Italiano (different text)
|iovanni Rinaldo, count of Carli, also called Gian Rinaldo Carli and Gian Carli Rubbi, from the surname of his first wife, the Venetian noblewoman Paolina Rubbi, was born in Capodistria on April 11, 1720, to Cecilia Imberti and count Rinaldo Carli who was from an ancient noble family.||
economist, historian, archeologist and sociologist
born in Capodistria
|After receiving his
earlier education at home, where he applied himself with incredible
diligence and success to the study of classical literature and science, he
removed to Flambro, in the Friuli, where he had for his instructor the
learned abbé Bini. Here he studied natural philosophy and geometry, and at
the age of eighteen published a paper on the aurora borealis.
He then moved to Padua, where he also studied Hebrew. At age twenty he was elected a member of the academy of the Ricovrati, of which he afterwards became president; at twenty one he was appointed professor of astronomy and navigation at Padua, and at twenty-four he was appointed by a decree of the senate of Venice, who wished to improve their marine, professor of a new chair of astronomy and navigation established at Padua.
In 1743, he sent to his fellow townsman Giuseppe Tartini (with whom he would cultivate an intense literary correspondence) a manuscript entitled Osservazioni sulla musica antica e moderna.
Before this time his taste for the study of the monuments of the middle ages had already led him to acquire sufficient knowledge of that subject to enable him to engage in discussions with Fontanini and Muratori, the results of which he published, together with some able translations and some learned treatises on the antiquities of Greece. He was soon involved in a troublesome controversy with the abbé Tartarotti on the now exploded subject of magic, and exposed the tricks and devices by which the professors of that art had practiced upon the credulity of the people in ancient and more recent times.
The freedom of his remarks caused him to be accused of
heresy by his antagonist, who found more numerous abettors than Carli; the
latter, however, was supported by the marquis Maffei, who, after the
contest had raged for ten years, silenced it at last by his La Magia
Annichilati. In 1747 Carli addressed to the marquis an able treatise
on the subject of bullion, in which he discover
In 1747, Carli married Paolina Rubbi, a Venetian noblewoman, with whom he had one son, Agostino. On August 12, 1949, Paolina succombed to the tuberculosis that had afflicted most of her family. She was only 25, leaving a vast fortune and an infant son for Carli to raise alone.
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After his wife's death, Carli resigned his professorship at Padua that he had held for seven years to return to lstria to attend to the management of his private affairs. Afflicted by with sorrow for his beloved wife's premature death, in 1750 he commissioned Bartolomeo Nazzari to paint a portrait of himself (see below) in demonstration of his grief. He also wrote a book about her, Private disavventure d'una donna di vero spirito o sia vita della signora Paolina Rubbi Contessa Carli-Rubbi, which he never published and which single copy has been preserved in Lucca. Two and one half centuries later, Istrian author Fulvio Tomizza was inspired by Carli's book to write one of his own about Paolina Rubbi entitled L’ereditiera veneziana (published in 2000).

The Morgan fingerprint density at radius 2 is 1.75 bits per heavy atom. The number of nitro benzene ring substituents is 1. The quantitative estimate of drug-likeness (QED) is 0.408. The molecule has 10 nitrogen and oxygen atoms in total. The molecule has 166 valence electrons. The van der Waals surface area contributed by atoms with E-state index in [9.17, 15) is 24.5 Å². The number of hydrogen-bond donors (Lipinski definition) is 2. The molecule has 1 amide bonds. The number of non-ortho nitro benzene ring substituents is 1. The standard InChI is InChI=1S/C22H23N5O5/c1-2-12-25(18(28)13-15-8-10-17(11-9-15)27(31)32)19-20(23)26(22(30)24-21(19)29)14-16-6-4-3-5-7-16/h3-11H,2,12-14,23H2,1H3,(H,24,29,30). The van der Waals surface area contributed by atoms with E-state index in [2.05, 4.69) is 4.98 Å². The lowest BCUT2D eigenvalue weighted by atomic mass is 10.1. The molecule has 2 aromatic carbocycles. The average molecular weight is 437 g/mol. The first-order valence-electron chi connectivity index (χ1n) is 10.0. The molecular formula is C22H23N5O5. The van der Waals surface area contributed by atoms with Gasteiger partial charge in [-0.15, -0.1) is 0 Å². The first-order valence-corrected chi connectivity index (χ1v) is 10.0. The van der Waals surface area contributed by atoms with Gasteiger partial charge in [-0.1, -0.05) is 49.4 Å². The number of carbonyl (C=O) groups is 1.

During this period, Carli visited the antiquities of Pola, which he afterwards described at length in his work on Italian antiquities. His companion in these researches was the naturalist Vitaliano Donati, whose work on the natural history of the Adriatic Carli edited after the author's death: Saggio della Storia Naturale Marina dell'Adriatico, 4vo, Venezia, 1750. In 1754 Carli published the first volume of his great work, Delle Monete e della Istituzione delle Zecche d'Italia (On the History of the Coins and Currency and on the Institution of the Mints of Italy). The second volume appeared in 1757, and the third and fourth in 1760. (On the History of the Coins and Currency and on the Institution of the Mints of Italy).
The book treats of the monetary history of Italy from the fall of the western empire until the 17th century, and is profusely illustrated with representations of coins, national and foreign, circulating in Italy during the various ages, and their value as compared with the price of provisions at different periods is also calculated.